The overlays that highlight 17th century London features are approximate and derived from Wenceslaus Hollar’s maps:
Open location in Google Maps: 51.278331, 1.077631
Pedro • Link
For the History of Canterbury Cathedral.
"During the Civil War of the 1640s, the Cathedral suffered damage at the hands of the Puritans; much of the medieval stained glass was smashed and horses were stabled in the nave. After the Restoration in 1660, several years were spent in repairing the building."
In the 16th century, Walloon refugees settled in Canterbury. Cloth-making had been established there since the Dissolution of the Monasteries when the Franciscan house, the Greyfriars, became a cloth-factory.
These Walloons specialized in the making of silks, and the city soon became, along with London, the two centers of the craft in England.
This was not a case of an industry being set up near the source of its raw material, because the raw silk had to be imported from Italy and Turkey; the important ‘raw material’ here was the skill of the weavers.
As elsewhere in the county, refugees were generally welcomed by the authorities, as they realized their knowledge and industry brought prosperity to the places where they settled.
At Canterbury the Huguenots, as they were called, were granted the use of a chapel in the crypt of the Cathedral so that they could continue their own religious services.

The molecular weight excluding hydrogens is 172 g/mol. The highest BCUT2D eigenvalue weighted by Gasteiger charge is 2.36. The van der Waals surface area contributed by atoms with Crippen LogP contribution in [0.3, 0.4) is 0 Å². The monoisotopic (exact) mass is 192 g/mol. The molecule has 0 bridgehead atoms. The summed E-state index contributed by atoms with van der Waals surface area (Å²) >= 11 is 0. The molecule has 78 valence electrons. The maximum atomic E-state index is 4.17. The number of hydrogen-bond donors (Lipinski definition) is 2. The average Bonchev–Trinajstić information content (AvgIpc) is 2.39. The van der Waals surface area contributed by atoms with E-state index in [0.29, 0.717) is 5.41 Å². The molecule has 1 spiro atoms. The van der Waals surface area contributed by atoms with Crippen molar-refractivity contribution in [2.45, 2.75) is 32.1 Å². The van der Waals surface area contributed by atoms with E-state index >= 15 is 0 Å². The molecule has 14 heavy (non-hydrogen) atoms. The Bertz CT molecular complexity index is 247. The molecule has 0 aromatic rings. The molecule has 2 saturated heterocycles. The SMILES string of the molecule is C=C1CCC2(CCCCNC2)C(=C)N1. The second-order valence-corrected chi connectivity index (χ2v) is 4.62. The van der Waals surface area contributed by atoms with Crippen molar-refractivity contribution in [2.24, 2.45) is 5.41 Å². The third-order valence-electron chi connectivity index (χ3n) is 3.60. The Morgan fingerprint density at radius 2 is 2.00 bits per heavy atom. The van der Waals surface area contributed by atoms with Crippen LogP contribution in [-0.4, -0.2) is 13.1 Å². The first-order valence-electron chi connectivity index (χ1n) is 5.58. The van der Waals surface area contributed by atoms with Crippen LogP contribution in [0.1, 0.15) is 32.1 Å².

They became loyal citizens, giving no trouble to the authorities, but to some extent ‘keeping themselves to themselves’.
For example, they looked after their own aged and poor, and therefore demurred at paying the City poor rate, although their objection to doing so was overruled by the Judge of Assize.
The silk-weavers thrived to such an extent that, in 1660, over 2,000 people were employed in the industry, of whom 1,300 were ‘strangers’ and 700 English.
After the Revocation of the Edict of Nantes in 1685 more French Protestants fled to England, some of whom settled at Canterbury.
The last few years of the 17th century saw the industry at its zenith. Celia Fiennes, who was a great traveler and kept a diary of all that she saw, remarked on the prosperity of the silk-weavers when she visited Canterbury in 1697: ‘I saw 20 Loomes in one house with severall fine flower’d silks’, she records.
Sadly, the industry was about to collapse. The opening up of trade with the East by the East India Company and the importation of woven silks was a serious blow to the silk-weavers of London and Canterbury. Attempts were made, by Act of Parliament, to protect the home industry by restricting the importation of silk cloth, but were not successful and by 1710 the number of master-weavers at Canterbury had fallen by more than half.
A few years later the industry was practically dead.
EXCERPTED FROM “Industries in the 15th to 18th Centuries“ [in Kent]
Chart showing the number of references in each month of the diary’s entries.